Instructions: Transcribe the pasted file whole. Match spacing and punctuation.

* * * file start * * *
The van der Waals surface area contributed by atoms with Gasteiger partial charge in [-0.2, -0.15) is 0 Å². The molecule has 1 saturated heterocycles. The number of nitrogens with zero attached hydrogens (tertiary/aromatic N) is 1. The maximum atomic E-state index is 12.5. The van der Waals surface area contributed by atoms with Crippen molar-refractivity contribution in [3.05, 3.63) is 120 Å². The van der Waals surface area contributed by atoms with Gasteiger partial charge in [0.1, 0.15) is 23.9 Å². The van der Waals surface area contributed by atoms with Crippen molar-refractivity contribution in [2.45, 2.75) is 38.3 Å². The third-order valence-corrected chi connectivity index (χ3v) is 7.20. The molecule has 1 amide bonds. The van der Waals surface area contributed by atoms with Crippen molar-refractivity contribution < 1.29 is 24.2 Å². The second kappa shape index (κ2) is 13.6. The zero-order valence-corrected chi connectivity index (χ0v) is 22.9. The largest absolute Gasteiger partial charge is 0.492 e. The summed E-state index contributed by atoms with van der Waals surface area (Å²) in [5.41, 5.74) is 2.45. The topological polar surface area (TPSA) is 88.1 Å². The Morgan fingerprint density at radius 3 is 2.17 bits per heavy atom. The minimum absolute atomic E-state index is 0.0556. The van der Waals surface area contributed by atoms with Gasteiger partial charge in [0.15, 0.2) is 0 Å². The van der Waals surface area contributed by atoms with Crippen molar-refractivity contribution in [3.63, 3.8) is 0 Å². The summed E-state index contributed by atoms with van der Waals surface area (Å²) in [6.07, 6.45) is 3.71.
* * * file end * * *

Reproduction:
The van der Waals surface area contributed by atoms with Gasteiger partial charge in [-0.2, -0.15) is 0 Å². The molecule has 1 saturated heterocycles. The number of nitrogens with zero attached hydrogens (tertiary/aromatic N) is 1. The maximum atomic E-state index is 12.5. The van der Waals surface area contributed by atoms with Crippen molar-refractivity contribution in [3.05, 3.63) is 120 Å². The van der Waals surface area contributed by atoms with Gasteiger partial charge in [0.1, 0.15) is 23.9 Å². The van der Waals surface area contributed by atoms with Crippen molar-refractivity contribution in [2.45, 2.75) is 38.3 Å². The third-order valence-corrected chi connectivity index (χ3v) is 7.20. The molecule has 1 amide bonds. The van der Waals surface area contributed by atoms with Crippen molar-refractivity contribution < 1.29 is 24.2 Å². The second kappa shape index (κ2) is 13.6. The zero-order valence-corrected chi connectivity index (χ0v) is 22.9. The largest absolute Gasteiger partial charge is 0.492 e. The summed E-state index contributed by atoms with van der Waals surface area (Å²) in [5.41, 5.74) is 2.45. The topological polar surface area (TPSA) is 88.1 Å². The Morgan fingerprint density at radius 3 is 2.17 bits per heavy atom. The minimum absolute atomic E-state index is 0.0556. The van der Waals surface area contributed by atoms with Gasteiger partial charge in [0.15, 0.2) is 0 Å². The van der Waals surface area contributed by atoms with Crippen molar-refractivity contribution in [3.63, 3.8) is 0 Å². The summed E-state index contributed by atoms with van der Waals surface area (Å²) in [6.07, 6.45) is 3.71.